http://home.att.net/~wizardoz/cbmw/channels.html

    Lefty
     
  8. PRS

    Thread Starter Well-Known Member

    Aug 24, 2008
    989
    35
    Thank you, very much. This was exactly what I needed to know. Right now this transmitter/receiver combo is in embryo. Just a possible scheme to create rf control of a distant object. Note the method of sending data is simply CW fashion using my own 8-bit code, sort of like RTTY. This is all theoretical right now, but clocks will be used with both transmitter and receiver to count 8 "bits", the last one being used for a 'start'/reset marker. This gives me either 7 lines to switch motors and relays or 7 logic lines should I go that route. Does it sound feasible or am I missing something?
     
  9. PRS

    Thread Starter Well-Known Member

    Aug 24, 2008
    989
    35
    The 50 kb is not in a package, there is no modulation here, just on/off radio wave decoded at the receiver.
     
  10. KL7AJ

    AAC Fanatic!

    Nov 4, 2008
    2,040
    287
    49 MHz is also allocated to radio control in the US.
     
  11. PRS

    Thread Starter Well-Known Member

    Aug 24, 2008
    989
    35
    But I'm not modulating the information in a package 50kz wide. I'm simply sending a switched on/off radio wave and interpreting a code (my own) at the receiver.
     
  12. PRS

    Thread Starter Well-Known Member

    Aug 24, 2008
    989
    35
    Thanks. I have a vague memory of that, and it's well-within the frequency range of my test equipment. Perhaps you can answer this: For a fixed amount of transmission power does a higher frequency propogate farther than a lower frequency? I'm speaking line of site remote control.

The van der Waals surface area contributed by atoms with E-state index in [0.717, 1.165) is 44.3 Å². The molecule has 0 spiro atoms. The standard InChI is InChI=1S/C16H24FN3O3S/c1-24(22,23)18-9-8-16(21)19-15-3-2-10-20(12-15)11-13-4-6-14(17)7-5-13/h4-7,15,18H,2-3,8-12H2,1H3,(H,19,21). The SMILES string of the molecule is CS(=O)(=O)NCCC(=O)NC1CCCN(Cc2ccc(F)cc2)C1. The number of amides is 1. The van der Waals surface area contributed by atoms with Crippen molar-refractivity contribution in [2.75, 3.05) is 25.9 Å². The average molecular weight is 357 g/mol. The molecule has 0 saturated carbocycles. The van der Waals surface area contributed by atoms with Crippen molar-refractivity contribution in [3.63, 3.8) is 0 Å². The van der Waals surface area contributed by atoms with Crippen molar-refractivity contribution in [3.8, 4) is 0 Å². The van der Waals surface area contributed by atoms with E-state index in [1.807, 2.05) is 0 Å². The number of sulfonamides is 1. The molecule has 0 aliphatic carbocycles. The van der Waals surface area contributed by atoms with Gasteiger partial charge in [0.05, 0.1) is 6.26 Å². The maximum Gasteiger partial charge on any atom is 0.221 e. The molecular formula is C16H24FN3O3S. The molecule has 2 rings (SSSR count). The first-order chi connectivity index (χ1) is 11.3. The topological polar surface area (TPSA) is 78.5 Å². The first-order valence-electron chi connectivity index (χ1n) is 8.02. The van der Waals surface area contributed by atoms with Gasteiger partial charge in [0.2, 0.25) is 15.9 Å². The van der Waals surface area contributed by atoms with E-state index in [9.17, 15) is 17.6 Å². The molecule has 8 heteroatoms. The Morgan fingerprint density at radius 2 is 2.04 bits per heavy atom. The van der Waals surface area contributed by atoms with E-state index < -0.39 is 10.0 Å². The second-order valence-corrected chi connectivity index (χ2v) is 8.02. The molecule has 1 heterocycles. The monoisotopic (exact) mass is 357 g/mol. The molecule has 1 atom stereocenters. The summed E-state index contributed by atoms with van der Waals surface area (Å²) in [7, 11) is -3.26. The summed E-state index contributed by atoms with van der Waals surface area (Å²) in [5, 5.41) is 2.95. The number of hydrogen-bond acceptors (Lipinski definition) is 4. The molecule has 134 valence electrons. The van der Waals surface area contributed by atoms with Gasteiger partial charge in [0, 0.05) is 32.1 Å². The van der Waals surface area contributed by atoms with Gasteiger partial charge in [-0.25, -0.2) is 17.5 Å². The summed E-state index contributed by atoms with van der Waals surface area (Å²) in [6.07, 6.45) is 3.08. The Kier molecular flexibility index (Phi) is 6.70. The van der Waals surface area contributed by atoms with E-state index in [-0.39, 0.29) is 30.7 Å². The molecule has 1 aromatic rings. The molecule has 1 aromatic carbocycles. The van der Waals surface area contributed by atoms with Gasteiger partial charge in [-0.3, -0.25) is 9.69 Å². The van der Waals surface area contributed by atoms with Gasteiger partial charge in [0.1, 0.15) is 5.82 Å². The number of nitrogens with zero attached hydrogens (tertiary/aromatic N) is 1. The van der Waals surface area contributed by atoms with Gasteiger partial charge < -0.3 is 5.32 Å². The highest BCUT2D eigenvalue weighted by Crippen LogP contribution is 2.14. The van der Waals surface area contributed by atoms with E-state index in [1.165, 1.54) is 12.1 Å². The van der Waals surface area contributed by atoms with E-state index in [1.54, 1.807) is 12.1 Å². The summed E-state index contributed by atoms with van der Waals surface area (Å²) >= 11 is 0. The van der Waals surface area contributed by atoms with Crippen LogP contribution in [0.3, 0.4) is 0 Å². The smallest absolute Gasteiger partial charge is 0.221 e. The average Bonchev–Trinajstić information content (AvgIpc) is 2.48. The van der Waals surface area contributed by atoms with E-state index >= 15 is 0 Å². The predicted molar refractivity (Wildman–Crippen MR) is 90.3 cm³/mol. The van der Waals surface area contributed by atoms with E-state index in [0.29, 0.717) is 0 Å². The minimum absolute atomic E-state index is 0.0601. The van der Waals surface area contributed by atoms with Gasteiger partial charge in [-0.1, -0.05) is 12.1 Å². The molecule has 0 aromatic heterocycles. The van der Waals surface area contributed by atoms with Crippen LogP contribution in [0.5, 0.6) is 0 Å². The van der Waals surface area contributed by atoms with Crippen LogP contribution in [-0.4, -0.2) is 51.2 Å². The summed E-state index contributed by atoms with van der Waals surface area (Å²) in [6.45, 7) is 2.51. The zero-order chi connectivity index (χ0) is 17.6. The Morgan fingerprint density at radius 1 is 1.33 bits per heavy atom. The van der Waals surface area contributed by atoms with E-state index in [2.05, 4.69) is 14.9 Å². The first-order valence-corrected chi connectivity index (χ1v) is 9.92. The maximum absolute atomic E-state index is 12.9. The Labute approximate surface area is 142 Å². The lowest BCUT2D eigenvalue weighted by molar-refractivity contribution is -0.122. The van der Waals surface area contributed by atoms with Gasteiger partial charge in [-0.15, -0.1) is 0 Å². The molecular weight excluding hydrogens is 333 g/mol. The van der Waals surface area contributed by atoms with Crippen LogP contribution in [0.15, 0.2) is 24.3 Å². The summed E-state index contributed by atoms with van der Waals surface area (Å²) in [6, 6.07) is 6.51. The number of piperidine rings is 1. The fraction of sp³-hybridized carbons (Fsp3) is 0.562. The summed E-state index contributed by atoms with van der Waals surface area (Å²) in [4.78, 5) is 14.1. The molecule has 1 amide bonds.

13. KL7AJ

    AAC Fanatic!

    Nov 4, 2008
    2,040
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    Might I suggest you read the attached article on the bandwidth of a CW signal. http://www.w8ji.com/cw bandwidth analysis.htm


    As an ABSOLUTE BARE MINIMUM, your bandwidth would be 100KHz with 50 khz data rate. If your signal is anything resembling a square wave, your bandwidth will be three to five times that amount.

    I wonder what possible RC application could need a 50kc data rate anyway?

    Eric
     
  14. beenthere

    Retired Moderator

    Apr 20, 2004
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    For line of sight, frequency isn't too important. A good receive antenna makes more difference.
     
  15. leftyretro

    Active Member

    Nov 25, 2008
    394
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    Very correct. For line of site use the higher the frequency the more efficient and smaller the receiver's antenna can be so VHF and UHF are the most popular choice these days.

    Lefty
     
  16. RAH1379

    Well-Known Member

    Dec 13, 2005
    69
    1
    get an amateur license and use the 6 meter band, there are allocations there for rc control and plenty of bandwidth.a technician class is all you need.
     
    Last edited: Apr 15, 2009